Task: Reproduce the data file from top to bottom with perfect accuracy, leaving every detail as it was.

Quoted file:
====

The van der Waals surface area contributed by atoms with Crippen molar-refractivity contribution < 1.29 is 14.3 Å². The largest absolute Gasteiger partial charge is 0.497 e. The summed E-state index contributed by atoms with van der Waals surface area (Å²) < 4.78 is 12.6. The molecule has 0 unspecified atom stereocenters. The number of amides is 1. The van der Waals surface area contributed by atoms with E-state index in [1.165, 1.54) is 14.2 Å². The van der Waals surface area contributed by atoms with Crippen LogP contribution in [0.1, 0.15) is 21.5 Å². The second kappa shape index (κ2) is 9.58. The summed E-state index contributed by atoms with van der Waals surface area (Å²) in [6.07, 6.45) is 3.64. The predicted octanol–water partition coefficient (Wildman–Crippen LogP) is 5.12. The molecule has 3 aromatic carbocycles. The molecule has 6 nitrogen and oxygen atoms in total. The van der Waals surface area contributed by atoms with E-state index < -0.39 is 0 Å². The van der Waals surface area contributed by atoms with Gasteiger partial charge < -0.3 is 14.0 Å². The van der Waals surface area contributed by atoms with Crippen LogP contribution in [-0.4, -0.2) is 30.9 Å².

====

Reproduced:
The van der Waals surface area contributed by atoms with Crippen molar-refractivity contribution < 1.29 is 14.3 Å². The largest absolute Gasteiger partial charge is 0.497 e. The summed E-state index contributed by atoms with van der Waals surface area (Å²) < 4.78 is 12.6. The molecule has 0 unspecified atom stereocenters. The number of amides is 1. The van der Waals surface area contributed by atoms with E-state index in [1.165, 1.54) is 14.2 Å². The van der Waals surface area contributed by atoms with Crippen LogP contribution in [0.1, 0.15) is 21.5 Å². The second kappa shape index (κ2) is 9.58. The summed E-state index contributed by atoms with van der Waals surface area (Å²) in [6.07, 6.45) is 3.64. The predicted octanol–water partition coefficient (Wildman–Crippen LogP) is 5.12. The molecule has 3 aromatic carbocycles. The molecule has 6 nitrogen and oxygen atoms in total. The van der Waals surface area contributed by atoms with E-state index < -0.39 is 0 Å². The van der Waals surface area contributed by atoms with Gasteiger partial charge < -0.3 is 14.0 Å². The van der Waals surface area contributed by atoms with Crippen LogP contribution in [-0.4, -0.2) is 30.9 Å².